‘Tis the part of a wise man to keep himself today for tomorrow, and not venture all his eggs in one basket’ – Don Quixote, Miguel de Cervantes
I’m almost ashamed to admit how many eggs our household goes through on a weekly basis. When I say ‘household’, I’m referring to my boyfriend and I – there’s just the two of us in our little flat – and when I say ‘we’, what I really mean is ‘him’. Yes, my love of all things sweet means I go through my own fair share of eggs – baked into brownies, whipped into macarons and stirred through yolk-rich custards for ice cream – but Carniverous Boyfriend takes egg-eating to the next level. You’ve heard of the government’s ‘five-a-day’ vegetable rule, right? My boyfriend applies this to eggs.
Packed with vitamins and minerals, less than eighty calories per portion and no longer subject to unwarranted aspersions of cholesterol-causing properties, the humble egg is a pretty good thing. Its high protein content and richness in Omega 3 fatty acids makes it the perfect muscle building block for obsessive gym-goers like my boyfriend, while its versatility of structure also makes it a bakers secret weapon. Eggs emulsify to help us achieve the lightest of sponges, coagulate to bind ingredients together, froth up into beautiful foams or fold down into rich yellow glazes. Life without eggs would be a very different one indeed.
But some people have to live it. A few months ago a friend of ours was diagnosed with an intolerance to eggs. Affecting just 0.2% of all UK adults, egg-intolerance is not as prevalent as something like coeliac disease – which I’ve touched on in a previous post – making it all the more of a blow for our friend to discover at the same time that he was also intolerant to wheat. Cutting out eggs is one thing. Cutting out flour is another. But combine the two and you’ve got a bit more of a baking conundrum. Eggs act as the perfect base for dense, flourless chocolate cakes or rich creamy custards, so to lose their wondrous alchemy in the kitchen makes it necessary to cast the net a little wider for interesting recipes to make on an egg-free diet.
Nowadays you can buy all sorts of amazing ingredient replacements, from different kinds of gluten-free flour to ‘Egg Replacer’; a powder made from soy protein isolate and potato starch. You can also substitute eggs with ingredients of similar textures – tofu or banana for example, although the latter naturally imparts a strong flavour to whatever you are making. Pulses and nuts are also useful storecupboard ingredients to use in egg-free, flour-free baking, and with our friend coming for dinner and Christmas just around the corner, I decided to have a go at cooking with chestnuts, the perfect winter ingredient.
The resulting recipe is a celebration of these shiny brown nuts, barely adapted from something I found on the BBC Good Food website. Exceedingly simple to make, it involves just a few key ingredients – chocolate, chestnuts, butter, vanilla – melted and blended down to a thick, smooth paste. Chilled in the fridge then coated in a glossy dark chocolate ganache, this chestnut cake is best served in thick, rich slices with a large dollop of cool vanilla ice cream. The nuts add a slight grainy texture to this dense chocolate slab, and it doesn’t taste dissimilar to a giant chocolate truffle. As our friend said, someone could make a killing wrapping this and selling it as a chocolate bar. But until you can buy it in pre-packaged form, you’re going to have to make do with the recipe below.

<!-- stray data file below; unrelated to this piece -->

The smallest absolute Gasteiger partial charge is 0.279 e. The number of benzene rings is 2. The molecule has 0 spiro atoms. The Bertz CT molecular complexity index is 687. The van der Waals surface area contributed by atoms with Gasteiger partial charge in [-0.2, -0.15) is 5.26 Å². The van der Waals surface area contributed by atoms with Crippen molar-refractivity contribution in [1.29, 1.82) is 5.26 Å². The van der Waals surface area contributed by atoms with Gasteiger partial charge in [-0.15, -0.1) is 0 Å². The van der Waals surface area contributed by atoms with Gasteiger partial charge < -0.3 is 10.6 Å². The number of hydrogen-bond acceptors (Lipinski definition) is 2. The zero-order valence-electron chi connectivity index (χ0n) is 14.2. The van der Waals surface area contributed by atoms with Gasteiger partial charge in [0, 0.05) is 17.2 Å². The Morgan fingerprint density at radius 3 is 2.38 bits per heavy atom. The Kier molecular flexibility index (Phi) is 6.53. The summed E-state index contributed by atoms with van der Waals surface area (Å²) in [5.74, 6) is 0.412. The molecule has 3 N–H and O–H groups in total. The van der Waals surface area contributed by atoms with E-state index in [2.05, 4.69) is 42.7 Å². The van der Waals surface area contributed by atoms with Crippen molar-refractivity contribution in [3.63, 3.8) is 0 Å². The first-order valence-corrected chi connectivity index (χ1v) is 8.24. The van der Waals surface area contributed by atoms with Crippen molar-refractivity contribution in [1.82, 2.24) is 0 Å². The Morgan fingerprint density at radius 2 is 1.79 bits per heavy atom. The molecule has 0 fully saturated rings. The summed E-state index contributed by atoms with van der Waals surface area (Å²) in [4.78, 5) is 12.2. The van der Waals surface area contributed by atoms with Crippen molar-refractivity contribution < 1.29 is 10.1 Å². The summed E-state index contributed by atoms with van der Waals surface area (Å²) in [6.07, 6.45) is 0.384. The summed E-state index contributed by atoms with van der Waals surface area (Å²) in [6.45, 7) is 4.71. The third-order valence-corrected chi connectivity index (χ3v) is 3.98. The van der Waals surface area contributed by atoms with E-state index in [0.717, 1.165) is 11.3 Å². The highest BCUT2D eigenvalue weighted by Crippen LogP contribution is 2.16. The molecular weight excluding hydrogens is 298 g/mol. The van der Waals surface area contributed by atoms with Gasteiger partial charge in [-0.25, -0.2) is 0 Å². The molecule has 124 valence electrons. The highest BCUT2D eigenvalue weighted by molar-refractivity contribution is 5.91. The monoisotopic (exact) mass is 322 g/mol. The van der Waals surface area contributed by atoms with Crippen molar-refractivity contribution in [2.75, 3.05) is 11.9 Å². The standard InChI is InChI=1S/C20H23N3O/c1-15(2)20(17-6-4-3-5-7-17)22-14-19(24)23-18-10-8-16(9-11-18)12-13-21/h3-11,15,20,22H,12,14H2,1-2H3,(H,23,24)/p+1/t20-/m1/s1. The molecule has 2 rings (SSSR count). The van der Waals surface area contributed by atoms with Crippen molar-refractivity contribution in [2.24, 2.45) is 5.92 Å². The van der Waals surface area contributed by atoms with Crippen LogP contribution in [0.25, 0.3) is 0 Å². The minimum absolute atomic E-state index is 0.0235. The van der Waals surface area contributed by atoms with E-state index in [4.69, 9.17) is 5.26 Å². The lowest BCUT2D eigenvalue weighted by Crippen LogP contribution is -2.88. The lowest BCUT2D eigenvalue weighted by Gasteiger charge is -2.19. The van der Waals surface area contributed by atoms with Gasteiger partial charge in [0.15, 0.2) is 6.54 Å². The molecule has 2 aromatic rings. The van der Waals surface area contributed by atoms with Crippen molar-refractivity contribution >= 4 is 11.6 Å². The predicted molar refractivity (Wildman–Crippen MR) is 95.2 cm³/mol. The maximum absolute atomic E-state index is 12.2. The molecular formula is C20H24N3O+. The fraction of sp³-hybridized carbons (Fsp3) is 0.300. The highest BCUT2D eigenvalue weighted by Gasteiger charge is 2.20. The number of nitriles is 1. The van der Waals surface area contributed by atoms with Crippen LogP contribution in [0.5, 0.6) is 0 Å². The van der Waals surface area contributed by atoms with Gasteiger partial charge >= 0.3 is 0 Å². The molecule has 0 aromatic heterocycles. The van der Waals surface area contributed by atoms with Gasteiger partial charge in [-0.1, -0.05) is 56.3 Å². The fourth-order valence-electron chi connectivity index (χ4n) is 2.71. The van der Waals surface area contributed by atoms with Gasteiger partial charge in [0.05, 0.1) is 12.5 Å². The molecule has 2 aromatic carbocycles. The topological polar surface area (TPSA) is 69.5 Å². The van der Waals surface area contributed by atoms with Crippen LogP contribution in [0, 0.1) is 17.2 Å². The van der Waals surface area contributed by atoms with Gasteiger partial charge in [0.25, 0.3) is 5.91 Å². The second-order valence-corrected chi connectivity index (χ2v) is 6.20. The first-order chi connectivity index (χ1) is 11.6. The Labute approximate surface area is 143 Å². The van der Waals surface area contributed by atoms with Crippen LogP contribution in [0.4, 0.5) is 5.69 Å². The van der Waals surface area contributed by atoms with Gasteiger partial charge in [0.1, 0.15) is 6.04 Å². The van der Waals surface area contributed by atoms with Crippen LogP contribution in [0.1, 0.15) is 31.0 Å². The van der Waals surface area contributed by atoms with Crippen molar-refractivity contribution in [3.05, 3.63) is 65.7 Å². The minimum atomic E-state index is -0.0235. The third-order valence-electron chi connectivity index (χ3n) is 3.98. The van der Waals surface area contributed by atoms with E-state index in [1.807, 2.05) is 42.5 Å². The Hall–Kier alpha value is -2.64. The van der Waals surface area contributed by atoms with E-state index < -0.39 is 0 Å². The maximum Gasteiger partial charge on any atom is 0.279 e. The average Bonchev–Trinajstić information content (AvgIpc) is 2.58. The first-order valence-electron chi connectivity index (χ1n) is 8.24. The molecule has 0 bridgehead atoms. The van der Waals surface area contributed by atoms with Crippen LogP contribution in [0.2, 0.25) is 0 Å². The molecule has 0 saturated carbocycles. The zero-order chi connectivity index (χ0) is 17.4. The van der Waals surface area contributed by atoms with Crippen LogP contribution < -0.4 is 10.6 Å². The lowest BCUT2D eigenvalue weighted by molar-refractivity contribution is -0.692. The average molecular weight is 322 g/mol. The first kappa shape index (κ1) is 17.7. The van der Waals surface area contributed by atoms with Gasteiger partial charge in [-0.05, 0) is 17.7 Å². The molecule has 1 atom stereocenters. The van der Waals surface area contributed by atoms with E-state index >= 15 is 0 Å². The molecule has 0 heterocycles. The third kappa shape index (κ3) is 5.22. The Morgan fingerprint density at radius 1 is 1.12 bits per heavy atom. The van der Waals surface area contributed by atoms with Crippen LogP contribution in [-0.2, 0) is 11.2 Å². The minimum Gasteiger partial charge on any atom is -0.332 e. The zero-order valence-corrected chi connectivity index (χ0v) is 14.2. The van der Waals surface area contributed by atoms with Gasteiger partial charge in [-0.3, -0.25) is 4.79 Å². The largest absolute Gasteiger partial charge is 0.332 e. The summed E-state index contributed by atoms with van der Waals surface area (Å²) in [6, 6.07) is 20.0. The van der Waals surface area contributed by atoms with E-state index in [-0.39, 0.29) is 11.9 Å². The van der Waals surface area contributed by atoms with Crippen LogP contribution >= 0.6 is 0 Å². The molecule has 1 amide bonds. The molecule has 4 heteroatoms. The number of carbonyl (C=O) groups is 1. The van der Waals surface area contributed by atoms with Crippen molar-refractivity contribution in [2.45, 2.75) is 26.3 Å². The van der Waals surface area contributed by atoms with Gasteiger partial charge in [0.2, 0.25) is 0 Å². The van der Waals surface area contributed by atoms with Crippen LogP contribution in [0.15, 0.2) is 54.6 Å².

I can’t imagine a life without being able to eat flour or eggs, but recipes like this prove that – of course – it’s possible. And while it may be a little tenuous to apply that Miguel de Cervantes quote to my baking, it’s good to know that if the unthinkable ever did occur, and I had to cut certain ingredients out of my diet, I’ve got a few good recipes up my sleeve; not all my eggs would be sitting in the same proverbial basket.
Chocolate Chestnut Truffle Cake (barely adapted from this BBC Good Food recipe)
For the cake:
400g cooked chestnuts
100g golden caster sugar
100g dark chocolate
3 tbsp full fat milk
1 tsp vanilla extract
2 tbsp whiskey, cointreau or festive spirit of your choice
For the chocolate coating:
110g dark chocolate
25g salted butter
2 tbsp single cream
Butter and line a small loaf tin with cling film.
Blend the cooked chestnuts and sugar in a food processor until smooth. Break the chocolate into pieces and melt in a pan with the butter and milk over a low heat until you have a thick, smooth sauce. Stir in the vanilla and alcohol.
Pour the chocolate mixture into the food processor and blitz with the chestnut purée until smooth and well combined. Pour into your prepared tin, smooth the top, then cover the tin with cling film and chill in the fridge for 24 hrs.
Once firm, turn the truffle cake out onto a flat serving plate or board and peel off the cling film. Gently melt the chocolate, butter and cream for the coating, then spread over the top and sides of the cake. Return to the fridge to set.
Serve in thin slices with pouring cream or (as I did) a scoop of cold ice cream, made without a custard of course!